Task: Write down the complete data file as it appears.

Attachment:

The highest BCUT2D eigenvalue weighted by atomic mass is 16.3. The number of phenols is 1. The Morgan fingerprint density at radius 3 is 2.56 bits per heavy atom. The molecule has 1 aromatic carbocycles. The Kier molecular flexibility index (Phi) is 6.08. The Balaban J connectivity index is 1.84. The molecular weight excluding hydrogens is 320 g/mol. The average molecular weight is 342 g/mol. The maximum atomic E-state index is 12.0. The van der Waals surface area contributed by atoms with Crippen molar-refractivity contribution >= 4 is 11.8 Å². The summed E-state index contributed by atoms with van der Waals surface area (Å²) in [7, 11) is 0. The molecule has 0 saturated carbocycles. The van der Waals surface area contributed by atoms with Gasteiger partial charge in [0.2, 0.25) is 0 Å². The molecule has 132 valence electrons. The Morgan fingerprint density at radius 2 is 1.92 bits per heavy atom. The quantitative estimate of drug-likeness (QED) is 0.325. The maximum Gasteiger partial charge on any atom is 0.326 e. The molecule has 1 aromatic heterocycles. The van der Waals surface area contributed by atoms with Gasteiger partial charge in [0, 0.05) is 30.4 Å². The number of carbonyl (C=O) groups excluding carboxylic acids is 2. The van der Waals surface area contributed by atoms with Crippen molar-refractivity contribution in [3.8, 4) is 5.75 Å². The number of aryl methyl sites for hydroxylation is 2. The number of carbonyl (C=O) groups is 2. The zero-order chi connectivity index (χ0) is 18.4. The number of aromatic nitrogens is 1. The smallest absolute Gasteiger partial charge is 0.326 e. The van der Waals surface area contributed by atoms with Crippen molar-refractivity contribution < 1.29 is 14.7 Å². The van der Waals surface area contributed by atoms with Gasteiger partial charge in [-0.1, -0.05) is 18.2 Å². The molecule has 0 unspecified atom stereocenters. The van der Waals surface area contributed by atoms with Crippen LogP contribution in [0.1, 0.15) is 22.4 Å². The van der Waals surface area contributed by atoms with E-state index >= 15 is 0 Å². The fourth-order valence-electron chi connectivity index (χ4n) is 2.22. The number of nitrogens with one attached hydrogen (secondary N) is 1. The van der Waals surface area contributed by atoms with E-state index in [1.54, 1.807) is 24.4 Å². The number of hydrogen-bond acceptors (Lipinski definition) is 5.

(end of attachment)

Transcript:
The highest BCUT2D eigenvalue weighted by atomic mass is 16.3. The number of phenols is 1. The Morgan fingerprint density at radius 3 is 2.56 bits per heavy atom. The molecule has 1 aromatic carbocycles. The Kier molecular flexibility index (Phi) is 6.08. The Balaban J connectivity index is 1.84. The molecular weight excluding hydrogens is 320 g/mol. The average molecular weight is 342 g/mol. The maximum atomic E-state index is 12.0. The van der Waals surface area contributed by atoms with Crippen molar-refractivity contribution >= 4 is 11.8 Å². The summed E-state index contributed by atoms with van der Waals surface area (Å²) in [7, 11) is 0. The molecule has 0 saturated carbocycles. The van der Waals surface area contributed by atoms with Gasteiger partial charge in [0.2, 0.25) is 0 Å². The molecule has 132 valence electrons. The Morgan fingerprint density at radius 2 is 1.92 bits per heavy atom. The quantitative estimate of drug-likeness (QED) is 0.325. The maximum Gasteiger partial charge on any atom is 0.326 e. The molecule has 1 aromatic heterocycles. The van der Waals surface area contributed by atoms with Gasteiger partial charge in [0, 0.05) is 30.4 Å². The number of carbonyl (C=O) groups excluding carboxylic acids is 2. The van der Waals surface area contributed by atoms with Crippen molar-refractivity contribution in [3.8, 4) is 5.75 Å². The number of aryl methyl sites for hydroxylation is 2. The number of carbonyl (C=O) groups is 2. The zero-order chi connectivity index (χ0) is 18.4. The number of aromatic nitrogens is 1. The smallest absolute Gasteiger partial charge is 0.326 e. The van der Waals surface area contributed by atoms with Crippen molar-refractivity contribution < 1.29 is 14.7 Å². The van der Waals surface area contributed by atoms with Gasteiger partial charge in [-0.1, -0.05) is 18.2 Å². The molecule has 0 unspecified atom stereocenters. The van der Waals surface area contributed by atoms with Crippen LogP contribution in [0.1, 0.15) is 22.4 Å². The van der Waals surface area contributed by atoms with E-state index >= 15 is 0 Å². The fourth-order valence-electron chi connectivity index (χ4n) is 2.22. The number of nitrogens with one attached hydrogen (secondary N) is 1. The van der Waals surface area contributed by atoms with E-state index in [1.54, 1.807) is 24.4 Å². The number of hydrogen-bond acceptors (Lipinski definition) is 5.